How to you revive a franchise that has been dead for 14 years? According to the team behind "Jurassic World," you make your new venture bigger, scarier and give it more teeth. I'm not speculating: The movie's characters tell us this, drolly lecturing the audience on how people aren't impressed by the same old dinosaurs anymore. So it was time to science up some new ones for a park that is meant to be more spectacular, sparing no expense. But, of course, they hit those same old troubles of the attractions getting loose and terrorizing the tourists.
You've seen their new bad beastie teased in trailers and commercials; she's made up of a mishmash of genetic code, and the movie that contains her is her perfect analog. Just like the ludicrously named Indominus Rex, "Jurassic World" is a Frankenstein's monster of movies. Mix 3 parts "Jurassic Park" with 1 part "Jaws." Add a dash of "Romancing The Stone," and a pinch of "Deep Blue Sea." The end result is a monster, but not in a good way.
Maybe it's unfair to compare "Jurassic World" to its classic inspiration. I honestly didn't want to, but this sloppy sequel repeatedly shoves "Jurassic Park" memories in the faces of its audience to the point where it's impossible not to. A desperate ploy to invoke nostalgia, it's like a lazy stand-up comic who yells out to the crowd, "Hey, remember the Gin Blossoms?" to achieve a cheap excitement from the crowd. "Yeah!" I remember that time the brontosaurus sneezed on Lex, the time a frosty demeanor melted when put face to face with an ailing dino, the time Ellie wore her button down blouse knotted at the bottom. But what does that have to do with this movie? It's all misdirection, designed to keep the audience from realizing that "Jurassic World" has little else going for it.
I realize it might sound like I'm talking about Easter eggs, and yes, "Jurassic World" is chock-full of those, few subtle enough to make the audience feel observant or clever. But what I'm bothered by is how much "Jurassic World" flat-out repeats beats of action and drama from the first film, the most frustrating of which happens in the finale. It was a repeat so blatant, I actually groaned.
"Jurassic World" leans so hard on "Jurassic Park" nostalgia that it can only feel like an imitation instead of an adventure in its own right. But for good summer popcorn fodder measure, it loops in some elements from the "Jaws" franchise, from a great white shark being reduced to a snack for the park's gargantuan sea creature, to iconography out of "Jaws 3" and a ludicrous animal-vengeance plot partially formed in "Jaws 4: The Revenge."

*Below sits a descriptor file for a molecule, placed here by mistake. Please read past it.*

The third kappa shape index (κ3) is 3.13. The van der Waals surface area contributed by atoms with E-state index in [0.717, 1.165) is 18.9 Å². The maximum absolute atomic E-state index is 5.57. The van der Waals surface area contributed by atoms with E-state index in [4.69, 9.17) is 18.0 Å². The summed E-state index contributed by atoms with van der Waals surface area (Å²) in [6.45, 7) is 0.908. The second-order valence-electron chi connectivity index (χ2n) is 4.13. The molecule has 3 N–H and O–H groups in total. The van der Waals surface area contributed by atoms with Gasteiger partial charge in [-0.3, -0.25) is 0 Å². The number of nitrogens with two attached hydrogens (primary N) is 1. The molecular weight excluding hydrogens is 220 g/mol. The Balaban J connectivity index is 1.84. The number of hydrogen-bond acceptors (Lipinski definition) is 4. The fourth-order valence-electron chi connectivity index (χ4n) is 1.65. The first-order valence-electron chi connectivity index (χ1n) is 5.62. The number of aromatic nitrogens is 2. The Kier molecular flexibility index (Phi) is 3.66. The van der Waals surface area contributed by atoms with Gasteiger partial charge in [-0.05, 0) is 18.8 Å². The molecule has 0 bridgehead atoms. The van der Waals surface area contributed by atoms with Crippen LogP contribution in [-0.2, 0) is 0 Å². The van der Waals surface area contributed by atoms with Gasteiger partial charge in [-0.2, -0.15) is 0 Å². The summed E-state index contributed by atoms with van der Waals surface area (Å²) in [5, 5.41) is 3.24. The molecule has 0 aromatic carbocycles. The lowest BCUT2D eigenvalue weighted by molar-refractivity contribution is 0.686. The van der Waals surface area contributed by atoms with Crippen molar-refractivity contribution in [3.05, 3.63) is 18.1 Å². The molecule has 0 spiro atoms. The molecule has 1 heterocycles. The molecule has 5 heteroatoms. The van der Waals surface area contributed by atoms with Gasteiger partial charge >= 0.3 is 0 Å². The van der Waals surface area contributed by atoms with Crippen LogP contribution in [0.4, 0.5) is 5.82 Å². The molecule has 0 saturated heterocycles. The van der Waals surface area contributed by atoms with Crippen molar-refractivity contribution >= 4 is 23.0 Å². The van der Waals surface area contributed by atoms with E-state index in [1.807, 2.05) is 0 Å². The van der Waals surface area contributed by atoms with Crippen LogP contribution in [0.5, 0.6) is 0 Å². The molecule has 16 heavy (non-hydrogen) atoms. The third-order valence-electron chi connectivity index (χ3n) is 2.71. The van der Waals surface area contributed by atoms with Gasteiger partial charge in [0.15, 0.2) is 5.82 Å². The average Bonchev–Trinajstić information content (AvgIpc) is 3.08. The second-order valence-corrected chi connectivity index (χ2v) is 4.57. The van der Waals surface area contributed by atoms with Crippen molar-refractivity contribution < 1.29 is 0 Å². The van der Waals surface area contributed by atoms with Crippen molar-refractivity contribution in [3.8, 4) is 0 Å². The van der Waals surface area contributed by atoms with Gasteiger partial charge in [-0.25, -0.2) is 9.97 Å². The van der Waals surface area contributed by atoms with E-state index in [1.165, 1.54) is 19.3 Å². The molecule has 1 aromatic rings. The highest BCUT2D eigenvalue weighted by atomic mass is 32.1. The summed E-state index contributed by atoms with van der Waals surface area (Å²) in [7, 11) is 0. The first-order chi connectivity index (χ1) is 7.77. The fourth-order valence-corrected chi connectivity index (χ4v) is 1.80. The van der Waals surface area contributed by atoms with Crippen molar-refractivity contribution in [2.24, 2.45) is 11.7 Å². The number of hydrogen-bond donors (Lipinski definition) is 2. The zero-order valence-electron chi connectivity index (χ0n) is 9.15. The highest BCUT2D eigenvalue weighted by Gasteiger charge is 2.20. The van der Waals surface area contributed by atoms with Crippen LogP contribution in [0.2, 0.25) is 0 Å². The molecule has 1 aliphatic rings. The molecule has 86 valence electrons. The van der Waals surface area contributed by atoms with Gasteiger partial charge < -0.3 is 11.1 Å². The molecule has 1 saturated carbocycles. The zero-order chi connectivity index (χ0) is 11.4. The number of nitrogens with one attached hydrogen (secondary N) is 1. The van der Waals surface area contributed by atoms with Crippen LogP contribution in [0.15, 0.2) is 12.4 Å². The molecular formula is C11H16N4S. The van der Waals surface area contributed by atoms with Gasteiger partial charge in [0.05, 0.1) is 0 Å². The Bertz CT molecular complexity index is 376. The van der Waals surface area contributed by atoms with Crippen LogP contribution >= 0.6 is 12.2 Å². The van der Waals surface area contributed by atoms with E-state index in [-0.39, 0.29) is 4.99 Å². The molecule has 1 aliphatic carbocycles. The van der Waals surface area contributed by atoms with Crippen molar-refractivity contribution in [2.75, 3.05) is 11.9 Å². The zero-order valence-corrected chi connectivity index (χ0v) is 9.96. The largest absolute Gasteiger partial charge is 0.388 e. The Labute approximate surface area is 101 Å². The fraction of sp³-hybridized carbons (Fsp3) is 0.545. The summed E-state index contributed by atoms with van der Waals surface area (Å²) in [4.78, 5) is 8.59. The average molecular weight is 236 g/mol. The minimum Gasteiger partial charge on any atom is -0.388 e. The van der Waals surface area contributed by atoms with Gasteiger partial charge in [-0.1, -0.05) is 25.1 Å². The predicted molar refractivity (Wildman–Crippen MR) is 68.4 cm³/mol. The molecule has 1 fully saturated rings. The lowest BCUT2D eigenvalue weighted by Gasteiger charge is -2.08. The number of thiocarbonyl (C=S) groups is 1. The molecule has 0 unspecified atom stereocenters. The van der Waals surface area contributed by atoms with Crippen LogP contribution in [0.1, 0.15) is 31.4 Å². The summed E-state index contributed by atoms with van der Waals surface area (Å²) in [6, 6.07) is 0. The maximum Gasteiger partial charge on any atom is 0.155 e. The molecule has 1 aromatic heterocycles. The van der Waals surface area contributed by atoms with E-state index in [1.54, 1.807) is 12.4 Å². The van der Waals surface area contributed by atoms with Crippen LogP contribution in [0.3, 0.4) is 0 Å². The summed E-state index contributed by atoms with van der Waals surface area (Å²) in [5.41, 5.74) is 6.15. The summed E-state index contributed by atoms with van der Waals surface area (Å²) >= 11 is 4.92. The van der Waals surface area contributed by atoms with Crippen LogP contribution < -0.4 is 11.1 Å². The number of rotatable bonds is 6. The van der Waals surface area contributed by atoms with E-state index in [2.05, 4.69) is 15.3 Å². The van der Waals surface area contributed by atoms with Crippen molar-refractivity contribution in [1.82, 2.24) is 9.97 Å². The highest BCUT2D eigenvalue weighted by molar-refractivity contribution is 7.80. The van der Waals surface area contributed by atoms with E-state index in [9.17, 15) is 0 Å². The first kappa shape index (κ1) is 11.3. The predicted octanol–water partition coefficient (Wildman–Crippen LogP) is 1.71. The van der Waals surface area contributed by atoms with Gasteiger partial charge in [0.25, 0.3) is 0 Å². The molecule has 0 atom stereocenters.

From the 1984 action-comedy "Romancing The Stone," you get the archetypes of uptight career woman (who favors white office wear and heels) and roguish adventurer that Bryce Dallas Howard and Chris Pratt are wedged into. The pair share zero chemistry, but that doesn't stop the film from forcing an awkward romantic subplot into a movie overflowing with them.
Then come some odd similarities from the creature-feature "Deep Blue Sea." You know, the one about hyper-intelligent sharks that manipulate their human jailers into destroying their cages? A red-haired, female control-freak leading a team who created these unique beasts is just the beginning of their similarities.
I'm sorry. Really.
I suspect a lot of you were really looking forward to this movie. Maybe planning on taking your kids? Or making a day of it as you may have when the first one came out? Yeah. Me too. I really take no pleasure in being the killjoy here. But "Jurassic World" won't let you forget "Jurassic Park" even for a second to its own detriment. It's ultimately a costly commercial for the franchise and all the new toys they can merchandize with their new dinos. Otherwise, it profoundly misses what made the first movie such a phenomenon. It wasn't the dinosaurs; it was the adventure.
"Jurassic Park" gave us characters we could relate to and admire. They were flawed, but fully developed and often richly funny. "Jurassic World" gives us scads of characters, but little character development. Then it tosses in Jake Johnson from "New Girl" as a control room tech to be goofy and break up scenes of harrowing horror. "Jurassic Park" showed the dinosaurs with restraint, teasing out their appearances so each time felt like magic. "Jurassic World" dishes out shots of them left and right. And the more you look at them, the less wondrous they become.
More disturbing, "Jurassic World" buys into the gritty reboot trend by not only upping the body count on dino-caused carnage, but also making death scenes more sadistic than ever before. Which is to say, you might want to reconsider taking your kids, because this is basically a slasher movie with Indominous Rex as Jason Voorhees.
I will say this: The action scenes are often exhilarating. But without characters worth caring about, they carry little to no emotional weight. It's a shame. "Jurassic World" makes clear that director Colin Trevorrow is a big Steven Spielberg fan, through the ardent appreciation (however misguided its expression) in the film. But Spielberg knew how to world build to not only ground his heroes, but also grab the audience hook, line and sinker. So finales of a shark blowing up or a T-Rex coming to the aid some trembling tourists may not make sense--but who cares!? Not us. We were on board and giddy about it.
Trevorrow has not hit this level of showmanship. And so when a swollen villain declares predatory dinosaurs would make great soldiers, this critic guffawed instead of going with it. And it just gets worse from there. In the end, it feels like a movie made not to tell a story but to take advantage of fans. It's soulless and a wasted opportunity. And I really hate to be the one to tell you that.